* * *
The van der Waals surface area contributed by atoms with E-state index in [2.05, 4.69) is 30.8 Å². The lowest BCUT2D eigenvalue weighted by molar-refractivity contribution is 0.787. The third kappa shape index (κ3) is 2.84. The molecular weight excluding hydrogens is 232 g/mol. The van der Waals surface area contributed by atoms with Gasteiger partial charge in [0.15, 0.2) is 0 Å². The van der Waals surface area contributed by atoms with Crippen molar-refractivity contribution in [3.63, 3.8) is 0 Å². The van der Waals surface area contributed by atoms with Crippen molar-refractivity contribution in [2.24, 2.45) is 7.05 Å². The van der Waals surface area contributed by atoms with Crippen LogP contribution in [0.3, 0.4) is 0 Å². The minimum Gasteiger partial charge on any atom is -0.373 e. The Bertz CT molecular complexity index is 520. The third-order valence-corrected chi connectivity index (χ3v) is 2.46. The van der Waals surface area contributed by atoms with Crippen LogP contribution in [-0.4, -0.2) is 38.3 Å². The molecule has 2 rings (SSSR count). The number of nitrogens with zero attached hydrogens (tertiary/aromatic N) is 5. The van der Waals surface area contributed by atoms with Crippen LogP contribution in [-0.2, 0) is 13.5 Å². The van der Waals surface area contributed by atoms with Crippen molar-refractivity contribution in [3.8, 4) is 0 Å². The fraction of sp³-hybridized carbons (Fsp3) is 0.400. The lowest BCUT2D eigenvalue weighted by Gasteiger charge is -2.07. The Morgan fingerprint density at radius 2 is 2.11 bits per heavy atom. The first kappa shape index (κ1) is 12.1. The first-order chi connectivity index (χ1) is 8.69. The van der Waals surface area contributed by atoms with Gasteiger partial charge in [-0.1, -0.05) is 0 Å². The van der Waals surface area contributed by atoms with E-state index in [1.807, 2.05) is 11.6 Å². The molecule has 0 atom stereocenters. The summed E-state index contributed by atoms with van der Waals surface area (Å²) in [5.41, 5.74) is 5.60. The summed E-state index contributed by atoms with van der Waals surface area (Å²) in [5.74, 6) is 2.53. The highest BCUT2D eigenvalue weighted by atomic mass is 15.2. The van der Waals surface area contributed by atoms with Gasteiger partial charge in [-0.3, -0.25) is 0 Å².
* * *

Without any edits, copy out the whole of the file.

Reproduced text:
The van der Waals surface area contributed by atoms with E-state index in [2.05, 4.69) is 30.8 Å². The lowest BCUT2D eigenvalue weighted by molar-refractivity contribution is 0.787. The third kappa shape index (κ3) is 2.84. The molecular weight excluding hydrogens is 232 g/mol. The van der Waals surface area contributed by atoms with Gasteiger partial charge in [0.15, 0.2) is 0 Å². The van der Waals surface area contributed by atoms with Crippen molar-refractivity contribution in [3.63, 3.8) is 0 Å². The van der Waals surface area contributed by atoms with Crippen molar-refractivity contribution in [2.24, 2.45) is 7.05 Å². The van der Waals surface area contributed by atoms with Crippen LogP contribution in [0.3, 0.4) is 0 Å². The minimum Gasteiger partial charge on any atom is -0.373 e. The Bertz CT molecular complexity index is 520. The third-order valence-corrected chi connectivity index (χ3v) is 2.46. The van der Waals surface area contributed by atoms with Crippen LogP contribution in [-0.4, -0.2) is 38.3 Å². The molecule has 2 rings (SSSR count). The number of nitrogens with zero attached hydrogens (tertiary/aromatic N) is 5. The van der Waals surface area contributed by atoms with Crippen LogP contribution in [-0.2, 0) is 13.5 Å². The van der Waals surface area contributed by atoms with Crippen molar-refractivity contribution in [3.8, 4) is 0 Å². The fraction of sp³-hybridized carbons (Fsp3) is 0.400. The lowest BCUT2D eigenvalue weighted by Gasteiger charge is -2.07. The Morgan fingerprint density at radius 2 is 2.11 bits per heavy atom. The first kappa shape index (κ1) is 12.1. The first-order chi connectivity index (χ1) is 8.69. The van der Waals surface area contributed by atoms with Gasteiger partial charge in [-0.1, -0.05) is 0 Å². The van der Waals surface area contributed by atoms with E-state index in [1.807, 2.05) is 11.6 Å². The molecule has 0 atom stereocenters. The summed E-state index contributed by atoms with van der Waals surface area (Å²) in [5.41, 5.74) is 5.60. The summed E-state index contributed by atoms with van der Waals surface area (Å²) in [5.74, 6) is 2.53. The highest BCUT2D eigenvalue weighted by atomic mass is 15.2. The van der Waals surface area contributed by atoms with Gasteiger partial charge in [-0.3, -0.25) is 0 Å².